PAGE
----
Will my Jasmine survive?

Discussion in 'Vines and Climbers' started by daraddishman, Jan 27, 2007.

  1. daraddishman

    daraddishman Member

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    Hi everyone, I found this forum while trawling google for an answer to my problem, and it looks just fantastic! Some background info: I just started gardening out here in BC, prior to 2006 I lived in Alberta. I live in a third floor apartment in New Westminster, and have a small deck that I have put some planter-boxes and trellis on. I have been trying to get some climbing vines to grow, so far things have gone okay. The ivy is doing well, but the dutchmans' pipe died out.

    This winter was particularly windy and cold, so I am told, and I am worried about my jasmine. The cold seems to have made many of the vines brittle, and all the leaves have dried out pretty badly. Worse, the bark has split right at the base of the plant, and has pretty much fully peeled away.

    Now, normally that is a bad sign, but I've never grown jasmine before, so, I was wondering if anyone could tell me if my poor battered plant will live. I've uploaded some pictures as well to help give you an idea of what is happening with my plant.

    Cheers,

    Marcus, New Westminster
     

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  2. daraddishman

    daraddishman Member

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    Oops, forgot to add the species info.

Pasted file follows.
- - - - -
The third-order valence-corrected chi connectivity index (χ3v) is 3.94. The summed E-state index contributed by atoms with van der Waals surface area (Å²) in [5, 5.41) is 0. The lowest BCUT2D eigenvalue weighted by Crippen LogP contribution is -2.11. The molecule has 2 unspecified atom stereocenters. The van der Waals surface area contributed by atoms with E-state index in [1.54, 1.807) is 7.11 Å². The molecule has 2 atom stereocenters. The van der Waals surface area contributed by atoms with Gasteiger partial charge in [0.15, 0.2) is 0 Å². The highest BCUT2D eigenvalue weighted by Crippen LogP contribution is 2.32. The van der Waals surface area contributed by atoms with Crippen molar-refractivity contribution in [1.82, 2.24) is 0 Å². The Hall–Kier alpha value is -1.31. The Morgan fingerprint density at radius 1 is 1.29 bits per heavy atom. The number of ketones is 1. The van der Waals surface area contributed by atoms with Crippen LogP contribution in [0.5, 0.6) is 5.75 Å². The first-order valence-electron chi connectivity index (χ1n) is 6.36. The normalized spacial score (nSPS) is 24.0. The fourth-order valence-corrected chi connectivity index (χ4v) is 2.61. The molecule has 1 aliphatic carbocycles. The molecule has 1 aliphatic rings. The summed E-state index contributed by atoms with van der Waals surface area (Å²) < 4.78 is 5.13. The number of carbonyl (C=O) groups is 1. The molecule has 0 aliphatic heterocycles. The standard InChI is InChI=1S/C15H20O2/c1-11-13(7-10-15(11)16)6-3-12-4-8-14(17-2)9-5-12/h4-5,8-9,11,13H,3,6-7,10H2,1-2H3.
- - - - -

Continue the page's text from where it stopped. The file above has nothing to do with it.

The jasmine is a 'Pink Jasmine' Jasminum polyanthum that says it has a Zone 8 hardiness ( -12C to -7C ).

    On other thing of note, the containers are fairly small, about 8 inches deep, 10 inches high, and about 30 inches long.

    Also in the container is an clump of Porcupine Grass which is doing fantastic.
     
  3. Newt

    Newt Well-Known Member 10 Years

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    Hi Marcus,

    I get your hardiness zone as 7b, so your jasmine might not survive. For reference there is another thread here in relation to this question with diagrams of the boxes that might be helpful to anyone reading this. Here's the thread.
    http://www.botanicalgarden.ubc.ca/forums/showthread.php?p=73631#post73631

    You can try tracing the bark on the jasmine to see if that will help healing. As it is now, insects, fungus and bacteria can enter where the bark is loose. Here's how to trace.
    http://plantclinic.cornell.edu/FactSheets/barksplitting/barksplit.htm

    Porcupine grass is more tolerant of wet soils, so that could be why it's thriving.

    Newt
     
  4. daraddishman

    daraddishman Member

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    I looked closer today and the back side is also split, so the bark has peeled off on both sides and is hanging in strips... doesn't look good.
     
  5. Newt

    Newt Well-Known Member 10 Years

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    Sounds like it's a goner, but you could always wait until spring to see what it does.

    Newt
     

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